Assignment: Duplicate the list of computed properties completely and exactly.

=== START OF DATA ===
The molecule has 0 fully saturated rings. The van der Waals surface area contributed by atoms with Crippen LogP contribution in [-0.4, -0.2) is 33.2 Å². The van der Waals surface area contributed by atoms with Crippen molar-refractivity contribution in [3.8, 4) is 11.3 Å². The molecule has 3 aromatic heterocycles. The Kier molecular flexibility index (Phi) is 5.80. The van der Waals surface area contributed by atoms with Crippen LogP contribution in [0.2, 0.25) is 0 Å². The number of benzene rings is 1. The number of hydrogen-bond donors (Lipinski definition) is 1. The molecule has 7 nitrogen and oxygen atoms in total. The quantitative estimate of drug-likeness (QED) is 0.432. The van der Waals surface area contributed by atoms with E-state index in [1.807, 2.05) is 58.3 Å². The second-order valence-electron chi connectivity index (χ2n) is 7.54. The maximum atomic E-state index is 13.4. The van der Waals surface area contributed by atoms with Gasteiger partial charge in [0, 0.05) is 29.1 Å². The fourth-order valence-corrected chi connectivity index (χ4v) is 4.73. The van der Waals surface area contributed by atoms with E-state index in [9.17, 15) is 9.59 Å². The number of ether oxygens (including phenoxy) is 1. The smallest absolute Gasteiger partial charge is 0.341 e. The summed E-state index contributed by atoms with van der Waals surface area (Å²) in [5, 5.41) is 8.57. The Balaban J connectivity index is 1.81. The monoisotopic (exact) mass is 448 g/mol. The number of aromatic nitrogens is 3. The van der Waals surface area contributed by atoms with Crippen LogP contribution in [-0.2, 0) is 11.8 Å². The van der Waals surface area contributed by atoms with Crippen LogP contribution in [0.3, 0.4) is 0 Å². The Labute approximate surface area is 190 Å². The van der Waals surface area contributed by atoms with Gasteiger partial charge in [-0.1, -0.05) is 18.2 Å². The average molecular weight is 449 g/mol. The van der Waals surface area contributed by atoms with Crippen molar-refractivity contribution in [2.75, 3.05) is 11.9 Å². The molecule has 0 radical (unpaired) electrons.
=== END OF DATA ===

The molecule has 0 fully saturated rings. The van der Waals surface area contributed by atoms with Crippen LogP contribution in [-0.4, -0.2) is 33.2 Å². The van der Waals surface area contributed by atoms with Crippen molar-refractivity contribution in [3.8, 4) is 11.3 Å². The molecule has 3 aromatic heterocycles. The Kier molecular flexibility index (Phi) is 5.80. The van der Waals surface area contributed by atoms with Crippen LogP contribution in [0.2, 0.25) is 0 Å². The number of benzene rings is 1. The number of hydrogen-bond donors (Lipinski definition) is 1. The molecule has 7 nitrogen and oxygen atoms in total. The quantitative estimate of drug-likeness (QED) is 0.432. The van der Waals surface area contributed by atoms with E-state index in [1.807, 2.05) is 58.3 Å². The second-order valence-electron chi connectivity index (χ2n) is 7.54. The maximum atomic E-state index is 13.4. The van der Waals surface area contributed by atoms with Gasteiger partial charge in [0, 0.05) is 29.1 Å². The fourth-order valence-corrected chi connectivity index (χ4v) is 4.73. The van der Waals surface area contributed by atoms with E-state index in [9.17, 15) is 9.59 Å². The number of ether oxygens (including phenoxy) is 1. The smallest absolute Gasteiger partial charge is 0.341 e. The summed E-state index contributed by atoms with van der Waals surface area (Å²) in [5, 5.41) is 8.57. The Balaban J connectivity index is 1.81. The monoisotopic (exact) mass is 448 g/mol. The number of aromatic nitrogens is 3. The van der Waals surface area contributed by atoms with Crippen LogP contribution in [-0.2, 0) is 11.8 Å². The van der Waals surface area contributed by atoms with Crippen LogP contribution in [0.3, 0.4) is 0 Å². The Labute approximate surface area is 190 Å². The van der Waals surface area contributed by atoms with Gasteiger partial charge in [-0.1, -0.05) is 18.2 Å². The average molecular weight is 449 g/mol. The van der Waals surface area contributed by atoms with Crippen molar-refractivity contribution in [2.75, 3.05) is 11.9 Å². The molecule has 0 radical (unpaired) electrons.